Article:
No, not our ages. We wish! Sort of. No, it was 33 years ago today that Lulu and I got married. I remember it well.
cheap thrifty even back then. Of course, back then we had more reason to be since we were living on my G.I. Bill check and what money Lulu brought in from cooking at the Mill Race Restaurant in Eugene. Our wedding rings were made by a local hippie jeweler. They were (and still are) simple bands made of sterling silver. I think Lulu’s cost about $25.00 and mine was about $35.00. No way were we about to shell out huge bucks for gold and diamonds. We don’t even particularly like jewelry. We’re still amazed at how much money people spend on wedding rings. Even to the point of entering their married lives in debt for something as useless as a piece of jewelry. The thing is just a symbol after all. So far, sterling silver seems to have worked as well or better than the gold, diamonds, platinum, etc. worn by many other couples we’ve known.
Lulu’s wedding dress was an off-the-rack dress (not necessarily a wedding dress) from K-Mart and my suit was a 3-piece corduroy special from JC Penney’s. No sense spending big bucks on clothes we would likely never wear again. Probably had well under $100 invested in our entire wedding wardrobe.
The ceremony was held in Lulu’s family’s backyard. Our friend Fredeye (readers of this blog’s ‘comments’ section know him as “anonymous”) provided all the flowers and floral arrangements. A family friend took all the photos. The food was provided at cost by the kitchen staff at Lewis-Clark State College where Lulu’s mom, Audrey was working at the time. Music was provided by Lulu’s brother Jeff strumming on his guitar. The ceremony was performed by a local real estate agent who was also a preacher. If I remember right, I paid him something like $25 which I thought at the time was way out of line. Family and friends came to Lewiston, Idaho from miles away and an excellent time was had by all. Maybe it was good juju that we wanted our wedding to be more of a party than a solemn affair.
Our honeymoon was non-existent. We got married on July 3 and I had to report for work in Rock Springs, Wyoming, which had recently been labelled by CBS’ “60 Minutes” as the “Most Corrupt City In The Nation”, on July 6. So, where other newlyweds jet off to Belize or Hawaii or some such exotic locale, we piled into our 1963 VW bug that was so full of wedding presents that the seat backs had to be tipped forward enough to make the drive REALLY uncomfortable, and headed down the hot dusty road to Wyoming.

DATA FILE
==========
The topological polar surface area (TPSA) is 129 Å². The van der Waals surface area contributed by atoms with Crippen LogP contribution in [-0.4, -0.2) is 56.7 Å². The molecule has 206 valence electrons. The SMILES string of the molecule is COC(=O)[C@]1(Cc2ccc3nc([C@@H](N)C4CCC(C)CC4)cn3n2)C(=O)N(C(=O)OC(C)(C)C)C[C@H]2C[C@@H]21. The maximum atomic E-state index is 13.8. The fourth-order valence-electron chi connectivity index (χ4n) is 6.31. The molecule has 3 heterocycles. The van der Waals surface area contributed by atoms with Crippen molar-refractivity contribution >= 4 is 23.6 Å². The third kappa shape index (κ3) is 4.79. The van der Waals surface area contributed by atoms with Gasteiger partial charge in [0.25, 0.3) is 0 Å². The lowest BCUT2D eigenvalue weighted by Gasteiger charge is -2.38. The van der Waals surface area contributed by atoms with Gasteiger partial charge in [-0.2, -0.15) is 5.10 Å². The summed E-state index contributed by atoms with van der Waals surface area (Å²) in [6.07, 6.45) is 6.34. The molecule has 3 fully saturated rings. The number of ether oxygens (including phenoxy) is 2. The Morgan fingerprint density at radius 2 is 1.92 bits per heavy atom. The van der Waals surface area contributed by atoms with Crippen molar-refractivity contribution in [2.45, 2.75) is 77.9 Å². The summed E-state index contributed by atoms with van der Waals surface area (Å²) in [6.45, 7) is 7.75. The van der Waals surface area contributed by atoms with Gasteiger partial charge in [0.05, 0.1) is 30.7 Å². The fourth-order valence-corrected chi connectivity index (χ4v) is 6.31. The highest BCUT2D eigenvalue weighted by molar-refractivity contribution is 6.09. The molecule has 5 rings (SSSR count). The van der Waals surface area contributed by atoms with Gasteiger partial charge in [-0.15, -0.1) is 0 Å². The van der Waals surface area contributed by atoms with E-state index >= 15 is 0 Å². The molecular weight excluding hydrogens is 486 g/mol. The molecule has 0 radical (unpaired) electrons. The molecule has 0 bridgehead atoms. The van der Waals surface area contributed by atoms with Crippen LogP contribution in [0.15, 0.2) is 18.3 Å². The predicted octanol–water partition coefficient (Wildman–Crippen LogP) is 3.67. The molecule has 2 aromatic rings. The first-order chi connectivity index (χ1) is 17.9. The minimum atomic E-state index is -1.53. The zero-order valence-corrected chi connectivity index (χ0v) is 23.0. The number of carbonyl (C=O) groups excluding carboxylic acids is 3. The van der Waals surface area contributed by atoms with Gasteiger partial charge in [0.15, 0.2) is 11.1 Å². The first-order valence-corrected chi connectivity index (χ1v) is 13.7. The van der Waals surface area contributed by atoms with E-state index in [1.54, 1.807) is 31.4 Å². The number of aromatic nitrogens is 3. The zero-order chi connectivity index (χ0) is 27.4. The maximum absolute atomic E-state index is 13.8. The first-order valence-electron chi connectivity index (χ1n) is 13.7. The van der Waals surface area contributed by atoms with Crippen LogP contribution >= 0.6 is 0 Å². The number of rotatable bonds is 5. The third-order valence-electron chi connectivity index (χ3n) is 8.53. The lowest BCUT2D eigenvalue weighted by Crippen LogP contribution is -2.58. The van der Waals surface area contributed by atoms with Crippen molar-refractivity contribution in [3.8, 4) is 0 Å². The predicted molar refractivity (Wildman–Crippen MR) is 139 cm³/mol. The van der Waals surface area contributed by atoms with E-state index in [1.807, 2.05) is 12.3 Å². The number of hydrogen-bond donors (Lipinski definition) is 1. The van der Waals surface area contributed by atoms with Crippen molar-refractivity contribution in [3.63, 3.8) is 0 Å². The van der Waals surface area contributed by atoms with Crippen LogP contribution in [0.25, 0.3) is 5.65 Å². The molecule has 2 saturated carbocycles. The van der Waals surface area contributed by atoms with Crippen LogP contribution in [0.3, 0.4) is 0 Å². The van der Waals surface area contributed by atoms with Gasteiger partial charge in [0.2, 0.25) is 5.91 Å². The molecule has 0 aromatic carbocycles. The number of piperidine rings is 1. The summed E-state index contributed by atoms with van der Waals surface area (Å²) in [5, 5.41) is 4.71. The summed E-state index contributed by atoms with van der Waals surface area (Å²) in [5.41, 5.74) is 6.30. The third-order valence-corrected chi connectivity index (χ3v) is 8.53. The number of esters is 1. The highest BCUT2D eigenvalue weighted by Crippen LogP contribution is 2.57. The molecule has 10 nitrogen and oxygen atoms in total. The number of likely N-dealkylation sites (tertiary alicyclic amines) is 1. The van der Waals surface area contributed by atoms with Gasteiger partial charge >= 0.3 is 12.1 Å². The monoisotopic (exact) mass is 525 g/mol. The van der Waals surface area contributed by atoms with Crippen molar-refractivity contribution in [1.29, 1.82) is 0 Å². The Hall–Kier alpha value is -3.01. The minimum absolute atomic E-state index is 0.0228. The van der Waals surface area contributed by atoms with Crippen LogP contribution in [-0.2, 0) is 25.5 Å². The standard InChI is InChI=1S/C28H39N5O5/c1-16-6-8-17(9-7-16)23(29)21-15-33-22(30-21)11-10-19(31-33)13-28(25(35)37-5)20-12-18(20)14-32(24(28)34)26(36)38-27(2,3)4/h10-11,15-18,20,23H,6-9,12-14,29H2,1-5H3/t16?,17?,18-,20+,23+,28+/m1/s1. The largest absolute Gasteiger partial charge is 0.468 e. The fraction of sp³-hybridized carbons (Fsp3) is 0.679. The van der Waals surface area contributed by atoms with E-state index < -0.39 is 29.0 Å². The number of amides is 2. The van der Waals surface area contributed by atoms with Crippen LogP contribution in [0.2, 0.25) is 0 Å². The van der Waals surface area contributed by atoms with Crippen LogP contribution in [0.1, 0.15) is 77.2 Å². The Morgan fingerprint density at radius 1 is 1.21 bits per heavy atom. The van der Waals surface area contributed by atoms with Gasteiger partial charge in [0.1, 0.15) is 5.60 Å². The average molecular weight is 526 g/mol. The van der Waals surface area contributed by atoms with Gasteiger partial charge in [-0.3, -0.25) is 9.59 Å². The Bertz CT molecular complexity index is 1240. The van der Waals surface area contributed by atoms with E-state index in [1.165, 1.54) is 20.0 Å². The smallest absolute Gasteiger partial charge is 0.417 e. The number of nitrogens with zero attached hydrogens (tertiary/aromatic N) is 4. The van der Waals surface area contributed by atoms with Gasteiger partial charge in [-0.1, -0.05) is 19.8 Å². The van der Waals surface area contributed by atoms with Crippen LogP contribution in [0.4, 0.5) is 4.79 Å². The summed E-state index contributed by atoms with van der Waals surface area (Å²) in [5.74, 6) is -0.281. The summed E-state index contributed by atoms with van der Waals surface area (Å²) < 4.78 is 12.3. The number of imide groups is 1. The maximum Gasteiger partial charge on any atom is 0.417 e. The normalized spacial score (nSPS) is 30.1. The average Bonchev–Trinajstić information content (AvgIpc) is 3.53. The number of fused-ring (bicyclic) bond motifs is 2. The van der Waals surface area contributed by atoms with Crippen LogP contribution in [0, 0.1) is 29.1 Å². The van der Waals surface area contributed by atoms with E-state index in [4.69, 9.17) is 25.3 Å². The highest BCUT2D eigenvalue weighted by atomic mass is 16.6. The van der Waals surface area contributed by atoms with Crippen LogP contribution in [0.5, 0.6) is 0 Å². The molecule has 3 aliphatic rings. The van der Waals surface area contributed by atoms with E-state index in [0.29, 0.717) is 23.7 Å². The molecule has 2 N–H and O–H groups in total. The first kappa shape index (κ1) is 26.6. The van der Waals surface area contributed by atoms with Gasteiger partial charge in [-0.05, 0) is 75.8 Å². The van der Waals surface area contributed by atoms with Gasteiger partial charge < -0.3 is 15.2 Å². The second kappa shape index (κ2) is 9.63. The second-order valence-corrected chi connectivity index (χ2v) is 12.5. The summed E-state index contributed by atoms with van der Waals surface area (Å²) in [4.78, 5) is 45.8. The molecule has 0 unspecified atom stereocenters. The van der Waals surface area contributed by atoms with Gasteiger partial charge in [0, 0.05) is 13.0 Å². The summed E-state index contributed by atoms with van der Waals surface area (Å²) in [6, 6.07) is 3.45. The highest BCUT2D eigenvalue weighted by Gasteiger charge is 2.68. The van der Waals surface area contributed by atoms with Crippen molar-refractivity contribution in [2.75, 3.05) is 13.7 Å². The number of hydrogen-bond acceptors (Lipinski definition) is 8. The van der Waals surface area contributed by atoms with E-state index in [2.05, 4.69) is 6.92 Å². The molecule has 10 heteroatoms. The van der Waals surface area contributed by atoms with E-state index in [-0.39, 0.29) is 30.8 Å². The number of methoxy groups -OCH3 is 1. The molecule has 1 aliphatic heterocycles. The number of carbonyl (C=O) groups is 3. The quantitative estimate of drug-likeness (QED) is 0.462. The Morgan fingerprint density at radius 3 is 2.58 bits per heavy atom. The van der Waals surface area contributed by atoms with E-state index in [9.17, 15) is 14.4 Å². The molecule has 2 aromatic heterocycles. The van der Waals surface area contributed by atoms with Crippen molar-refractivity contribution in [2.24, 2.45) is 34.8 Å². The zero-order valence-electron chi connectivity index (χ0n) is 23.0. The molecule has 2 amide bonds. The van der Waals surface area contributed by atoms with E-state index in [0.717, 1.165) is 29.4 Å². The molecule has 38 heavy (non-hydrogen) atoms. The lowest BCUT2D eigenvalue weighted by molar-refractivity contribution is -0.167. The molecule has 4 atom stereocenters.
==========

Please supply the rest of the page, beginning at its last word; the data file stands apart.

Since then we’ve lived exclusively in fixer-upper houses and driven mostly beater cars and trucks. But, by doing so we managed to keep ourselves reasonably debt-free, something that paid off in the long run by allowing us to retire at the earliest possible time. We never let a year go by without taking some kind of vacation as a family though, even if it was just a road trip to California to visit relatives (which it usually was). We still camped along the way and took in at least a few of the various roadside attractions along Highway 101. Lucas and Cody both remember those trips fondly and have said at one time or another that they want to be sure and expose their kids to the same kinds of experiences. Can’t ask for more than that.
Thirty three years seems like a long time to be married until I compare it to my parents who will have been married sixty three years next month. But still, thirty three years is nothing to sneeze at.
Lulu and I met when she was about 15 and still in High School and I was a young swabby about halfway through my enlistment in the Navy. She went to school with my brother, Rod, who showed her a picture of me and said something like, “This is my brother. I think you’d like him.” This is not to say we were sweethearts from then on. That would have been unseemly. She was only 15 after all. But I visited her and her family from time to time when I was home on leave. We connected again, this time for good, when she was a sophomore at U of O and I was, uh, “between gigs” and hitchhiking my way down the Oregon and California coast. This would have been the Fall of 1975. A little over a year and a half later, we were hitched.
It’s been mighty smooth sailing so far. We’ve never really had any “rough patches”. We’ve always done pretty much everything together because we like to and because we always thought that that’s what married people are ‘supposed’ to do. Maybe that’s why we can get along in a space the size of a large camper.
Well, like our 34 year old boat, our 33 year old sterling silver rings seem to be still doing as good a job today as they did when they were new. Here’s to at least 33 more years. Another 33 after that would also be a nice touch.
PS: yes, guys, I know exactly how lucky I was to marry someone who is not only willing to accompany me on this crazy dream of mine but has actually adopted it as her own dream as well. I’ve talked to a lot of men in a lot of marinas and I know that this is, indeed, a very rare gift.
PPS: I woke up today to a very sweet note that Lulu wrote last night and left on the table for me to find this morning since I get up first. In it she points out that together we’re invincible. Couldn’t have said it better myself